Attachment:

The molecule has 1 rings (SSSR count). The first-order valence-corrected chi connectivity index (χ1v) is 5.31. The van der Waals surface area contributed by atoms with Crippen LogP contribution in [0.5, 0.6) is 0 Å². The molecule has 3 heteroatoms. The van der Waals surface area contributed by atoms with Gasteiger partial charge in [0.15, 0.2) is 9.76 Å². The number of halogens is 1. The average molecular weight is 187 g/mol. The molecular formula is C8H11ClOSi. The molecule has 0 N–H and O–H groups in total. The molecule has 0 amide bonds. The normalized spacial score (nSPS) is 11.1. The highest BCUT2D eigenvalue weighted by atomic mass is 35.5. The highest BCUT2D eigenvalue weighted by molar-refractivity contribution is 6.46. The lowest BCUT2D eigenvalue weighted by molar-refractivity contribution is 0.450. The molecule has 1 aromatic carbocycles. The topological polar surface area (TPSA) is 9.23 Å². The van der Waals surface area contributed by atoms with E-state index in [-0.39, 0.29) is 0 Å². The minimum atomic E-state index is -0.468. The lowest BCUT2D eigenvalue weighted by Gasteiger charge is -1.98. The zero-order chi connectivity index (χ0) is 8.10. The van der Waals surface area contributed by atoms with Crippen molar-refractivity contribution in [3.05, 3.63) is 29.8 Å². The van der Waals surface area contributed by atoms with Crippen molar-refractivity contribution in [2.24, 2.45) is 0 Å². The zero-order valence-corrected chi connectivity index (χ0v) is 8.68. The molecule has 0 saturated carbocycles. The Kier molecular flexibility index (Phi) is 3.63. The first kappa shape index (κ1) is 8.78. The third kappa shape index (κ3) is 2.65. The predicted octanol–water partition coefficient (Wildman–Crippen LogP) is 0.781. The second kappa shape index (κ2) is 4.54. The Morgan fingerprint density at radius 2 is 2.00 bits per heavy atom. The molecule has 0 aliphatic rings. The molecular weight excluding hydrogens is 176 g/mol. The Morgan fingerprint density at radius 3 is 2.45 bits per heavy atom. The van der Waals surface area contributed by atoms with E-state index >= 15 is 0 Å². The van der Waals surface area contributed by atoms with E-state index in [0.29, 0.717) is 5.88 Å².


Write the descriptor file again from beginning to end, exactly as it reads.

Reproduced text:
The molecule has 1 rings (SSSR count). The first-order valence-corrected chi connectivity index (χ1v) is 5.31. The van der Waals surface area contributed by atoms with Crippen LogP contribution in [0.5, 0.6) is 0 Å². The molecule has 3 heteroatoms. The van der Waals surface area contributed by atoms with Gasteiger partial charge in [0.15, 0.2) is 9.76 Å². The number of halogens is 1. The average molecular weight is 187 g/mol. The molecular formula is C8H11ClOSi. The molecule has 0 N–H and O–H groups in total. The molecule has 0 amide bonds. The normalized spacial score (nSPS) is 11.1. The highest BCUT2D eigenvalue weighted by atomic mass is 35.5. The highest BCUT2D eigenvalue weighted by molar-refractivity contribution is 6.46. The lowest BCUT2D eigenvalue weighted by molar-refractivity contribution is 0.450. The molecule has 1 aromatic carbocycles. The topological polar surface area (TPSA) is 9.23 Å². The van der Waals surface area contributed by atoms with E-state index in [-0.39, 0.29) is 0 Å². The minimum atomic E-state index is -0.468. The lowest BCUT2D eigenvalue weighted by Gasteiger charge is -1.98. The zero-order chi connectivity index (χ0) is 8.10. The van der Waals surface area contributed by atoms with Crippen molar-refractivity contribution in [3.05, 3.63) is 29.8 Å². The van der Waals surface area contributed by atoms with Crippen molar-refractivity contribution in [2.24, 2.45) is 0 Å². The zero-order valence-corrected chi connectivity index (χ0v) is 8.68. The molecule has 0 saturated carbocycles. The Kier molecular flexibility index (Phi) is 3.63. The first kappa shape index (κ1) is 8.78. The third kappa shape index (κ3) is 2.65. The predicted octanol–water partition coefficient (Wildman–Crippen LogP) is 0.781. The second kappa shape index (κ2) is 4.54. The Morgan fingerprint density at radius 2 is 2.00 bits per heavy atom. The molecule has 0 aliphatic rings. The molecular weight excluding hydrogens is 176 g/mol. The Morgan fingerprint density at radius 3 is 2.45 bits per heavy atom. The van der Waals surface area contributed by atoms with E-state index >= 15 is 0 Å². The van der Waals surface area contributed by atoms with E-state index in [0.29, 0.717) is 5.88 Å².